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An aristocrat who wrote an online post offering £5,000 to anyone who ran over businesswoman Gina Miller has been found guilty of two charges of making malicious communications.
Rhodri Colwyn Philipps, 50 – the 4th Viscount St Davids – wrote the message four days after Ms Miller won a Brexit legal challenge against the government.
Chief magistrate Emma Arbuthnot said she had “no doubt it was menacing”.
Philipps, who called his comments “satire”, faces a custodial sentence.
He was found guilty of two counts of making malicious communications and acquitted of a third at Westminster Magistrates’ Court.
One of the counts related to a post regarding Ms Miller, published on Facebook on 7 November 2016, which said: “£5,000 for the first person to ‘accidentally’ run over this bloody troublesome first generation immigrant.”
‘Victim felt violated’
Philipps, of Knightsbridge, London, described her as a “boat jumper” and added: “If this is what we should expect from immigrants, send them back to their stinking jungles.”
Ms Arbuthnot found this offence was racially aggravated.
The court heard how Ms Miller, 52, said she felt “violated” by Philipps’s “shocking” comments about her.
Ms Miller led a successful legal challenge which, on 3 November, resulted in the government being told to consult Parliament before formally beginning the Brexit process.
Philipps, who defended himself throughout the trial, said his posts had been simply reflecting how he and others felt following this ruling in the High Court.
He told the court: “My family motto is ‘Love of Country is my motivation’.”
He said his comments were “meant to be a form of satire, a literary technique, iterated in my personal style, which may not be to everyone’s taste, but is understood and accepted by everyone who knows me”.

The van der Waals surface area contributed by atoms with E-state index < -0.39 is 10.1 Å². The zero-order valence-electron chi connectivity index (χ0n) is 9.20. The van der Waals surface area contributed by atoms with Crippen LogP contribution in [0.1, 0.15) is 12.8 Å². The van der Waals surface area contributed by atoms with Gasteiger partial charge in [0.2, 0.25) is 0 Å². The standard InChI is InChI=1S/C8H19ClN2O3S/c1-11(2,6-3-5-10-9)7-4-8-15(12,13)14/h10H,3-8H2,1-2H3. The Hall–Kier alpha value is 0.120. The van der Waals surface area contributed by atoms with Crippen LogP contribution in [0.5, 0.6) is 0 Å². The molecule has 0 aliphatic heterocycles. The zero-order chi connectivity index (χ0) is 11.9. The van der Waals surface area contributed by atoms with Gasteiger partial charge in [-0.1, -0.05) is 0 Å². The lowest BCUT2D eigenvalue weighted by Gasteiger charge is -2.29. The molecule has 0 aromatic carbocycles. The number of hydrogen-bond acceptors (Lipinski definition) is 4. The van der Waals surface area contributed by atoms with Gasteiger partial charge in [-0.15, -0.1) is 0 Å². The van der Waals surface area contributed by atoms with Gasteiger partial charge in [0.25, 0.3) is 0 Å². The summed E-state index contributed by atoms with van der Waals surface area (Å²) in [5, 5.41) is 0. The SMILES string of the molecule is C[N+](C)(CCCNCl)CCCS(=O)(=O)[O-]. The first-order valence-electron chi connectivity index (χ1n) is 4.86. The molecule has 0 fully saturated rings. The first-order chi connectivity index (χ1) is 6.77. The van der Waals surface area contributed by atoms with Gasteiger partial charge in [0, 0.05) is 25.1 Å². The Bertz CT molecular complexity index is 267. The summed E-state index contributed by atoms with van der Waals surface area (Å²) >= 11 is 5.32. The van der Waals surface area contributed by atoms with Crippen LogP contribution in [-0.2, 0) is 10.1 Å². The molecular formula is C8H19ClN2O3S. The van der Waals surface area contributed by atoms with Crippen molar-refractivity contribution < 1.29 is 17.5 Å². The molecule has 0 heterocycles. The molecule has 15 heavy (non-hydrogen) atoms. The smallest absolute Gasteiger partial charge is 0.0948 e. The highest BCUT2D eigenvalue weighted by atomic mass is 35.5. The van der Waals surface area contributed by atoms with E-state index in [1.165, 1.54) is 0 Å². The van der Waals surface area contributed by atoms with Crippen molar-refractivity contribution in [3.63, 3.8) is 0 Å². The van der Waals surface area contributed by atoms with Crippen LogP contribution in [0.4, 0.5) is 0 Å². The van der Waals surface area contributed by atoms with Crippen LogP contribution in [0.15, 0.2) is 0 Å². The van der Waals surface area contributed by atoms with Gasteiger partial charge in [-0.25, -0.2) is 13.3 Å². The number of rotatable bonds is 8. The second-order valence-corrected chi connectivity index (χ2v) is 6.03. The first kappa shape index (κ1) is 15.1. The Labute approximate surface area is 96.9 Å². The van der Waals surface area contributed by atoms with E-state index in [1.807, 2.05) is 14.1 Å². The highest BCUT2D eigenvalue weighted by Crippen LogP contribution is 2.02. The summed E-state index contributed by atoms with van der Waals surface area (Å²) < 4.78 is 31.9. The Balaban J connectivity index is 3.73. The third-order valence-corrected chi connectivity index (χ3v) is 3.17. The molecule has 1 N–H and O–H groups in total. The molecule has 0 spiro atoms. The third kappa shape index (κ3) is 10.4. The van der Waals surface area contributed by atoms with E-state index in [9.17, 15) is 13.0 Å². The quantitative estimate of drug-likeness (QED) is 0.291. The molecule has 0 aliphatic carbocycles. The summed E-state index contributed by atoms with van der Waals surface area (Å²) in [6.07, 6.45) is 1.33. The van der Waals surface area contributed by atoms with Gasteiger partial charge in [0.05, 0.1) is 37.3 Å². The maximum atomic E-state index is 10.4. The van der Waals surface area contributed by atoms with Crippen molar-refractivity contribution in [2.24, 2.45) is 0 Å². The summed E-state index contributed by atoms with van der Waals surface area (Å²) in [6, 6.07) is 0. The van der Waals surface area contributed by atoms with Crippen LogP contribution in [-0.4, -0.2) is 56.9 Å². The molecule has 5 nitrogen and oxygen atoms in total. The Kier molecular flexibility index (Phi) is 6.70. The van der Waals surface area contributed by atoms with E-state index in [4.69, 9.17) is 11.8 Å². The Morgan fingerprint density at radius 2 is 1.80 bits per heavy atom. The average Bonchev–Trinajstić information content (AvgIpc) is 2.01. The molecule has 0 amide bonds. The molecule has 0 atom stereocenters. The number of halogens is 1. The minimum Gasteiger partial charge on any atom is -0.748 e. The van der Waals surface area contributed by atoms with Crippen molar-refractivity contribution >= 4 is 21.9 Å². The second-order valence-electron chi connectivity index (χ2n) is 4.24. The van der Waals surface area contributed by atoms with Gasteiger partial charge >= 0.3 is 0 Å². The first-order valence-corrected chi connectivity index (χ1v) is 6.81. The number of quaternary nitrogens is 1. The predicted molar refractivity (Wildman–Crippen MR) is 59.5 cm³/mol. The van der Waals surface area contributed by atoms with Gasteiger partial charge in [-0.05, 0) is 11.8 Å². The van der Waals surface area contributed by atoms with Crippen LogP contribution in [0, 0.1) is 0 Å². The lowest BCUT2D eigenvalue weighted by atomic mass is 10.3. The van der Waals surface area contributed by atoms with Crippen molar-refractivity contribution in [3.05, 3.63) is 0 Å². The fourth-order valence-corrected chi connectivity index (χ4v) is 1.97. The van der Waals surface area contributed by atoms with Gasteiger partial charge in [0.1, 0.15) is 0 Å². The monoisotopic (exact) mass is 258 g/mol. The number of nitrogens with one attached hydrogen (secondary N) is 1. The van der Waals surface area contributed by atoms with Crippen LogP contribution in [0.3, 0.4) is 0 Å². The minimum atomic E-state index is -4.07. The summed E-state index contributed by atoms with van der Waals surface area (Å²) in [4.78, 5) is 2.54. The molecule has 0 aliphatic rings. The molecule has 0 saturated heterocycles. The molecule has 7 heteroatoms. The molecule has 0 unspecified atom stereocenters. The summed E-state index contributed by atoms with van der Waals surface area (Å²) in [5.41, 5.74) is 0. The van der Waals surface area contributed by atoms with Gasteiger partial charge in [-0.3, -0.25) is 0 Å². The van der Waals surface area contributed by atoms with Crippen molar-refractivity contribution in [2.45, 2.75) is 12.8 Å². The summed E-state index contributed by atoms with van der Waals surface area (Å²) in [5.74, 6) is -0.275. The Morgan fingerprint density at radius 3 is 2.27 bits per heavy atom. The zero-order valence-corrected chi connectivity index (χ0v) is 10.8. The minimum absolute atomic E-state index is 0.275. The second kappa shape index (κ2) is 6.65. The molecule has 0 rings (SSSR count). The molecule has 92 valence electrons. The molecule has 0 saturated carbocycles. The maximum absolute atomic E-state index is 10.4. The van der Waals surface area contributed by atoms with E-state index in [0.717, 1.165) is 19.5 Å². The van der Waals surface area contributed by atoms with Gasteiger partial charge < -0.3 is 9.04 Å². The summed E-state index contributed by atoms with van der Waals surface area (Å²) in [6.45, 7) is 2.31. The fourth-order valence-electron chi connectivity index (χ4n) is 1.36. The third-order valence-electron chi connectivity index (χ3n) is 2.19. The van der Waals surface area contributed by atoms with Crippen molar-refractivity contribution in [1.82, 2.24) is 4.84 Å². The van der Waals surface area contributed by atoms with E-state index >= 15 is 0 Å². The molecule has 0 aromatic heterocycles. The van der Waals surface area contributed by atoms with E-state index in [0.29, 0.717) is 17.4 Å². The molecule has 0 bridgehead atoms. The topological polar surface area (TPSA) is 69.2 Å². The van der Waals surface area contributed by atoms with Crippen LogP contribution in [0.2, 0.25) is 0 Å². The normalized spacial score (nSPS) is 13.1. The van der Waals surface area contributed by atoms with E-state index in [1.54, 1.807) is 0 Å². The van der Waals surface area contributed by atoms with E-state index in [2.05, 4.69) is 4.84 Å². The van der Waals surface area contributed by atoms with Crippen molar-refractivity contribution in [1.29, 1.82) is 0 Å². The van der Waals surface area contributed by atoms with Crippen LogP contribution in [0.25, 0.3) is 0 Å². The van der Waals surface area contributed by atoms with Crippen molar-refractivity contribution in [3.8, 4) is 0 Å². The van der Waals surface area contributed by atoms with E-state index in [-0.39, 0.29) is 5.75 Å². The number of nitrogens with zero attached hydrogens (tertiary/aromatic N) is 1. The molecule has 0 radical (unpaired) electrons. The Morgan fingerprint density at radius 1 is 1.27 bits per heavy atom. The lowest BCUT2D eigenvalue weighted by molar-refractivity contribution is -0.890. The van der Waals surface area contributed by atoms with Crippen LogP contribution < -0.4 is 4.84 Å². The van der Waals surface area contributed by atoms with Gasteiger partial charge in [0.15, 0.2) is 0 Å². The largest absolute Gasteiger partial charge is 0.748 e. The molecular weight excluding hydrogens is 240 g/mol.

Ms Arbuthnot, in a series of exchanges with the peer, asked Philipps: “Boat jumper, how can I see that as anything other than a racial, ethnic aggravation?”
But Philipps denied the allegation that his posts were “racially aggravated” saying that describing Ms Miller as a “boat jumper” and that she should go back to the “steaming jungle” were “statements of fact not a racist comment at all”.
He added that he would not have made any serious threat “on an account where I could easily be identified”.
He added he had deleted the posts as soon as he realised that his closed circle of Facebook friends had been “infiltrated” and screen shots of the posts had been passed to Ms Miller.
‘Facebook not private’
Delivering her verdict, Ms Arbuthnot said there was “nothing private about a Facebook post”.
The other post Philipps was convicted for was in response to a news article about an immigrant in Luton, who was involved in a row over housing.
Philipps wrote: “I will open the bidding. £2,000 in cash for the first person to carve Arnold Sube into pieces.”
Kate Mulholland, from the Crown Prosecution Service said: “No-one should have these kind of menacing comments made to them or about them.”
Philipps will be sentenced later this week.
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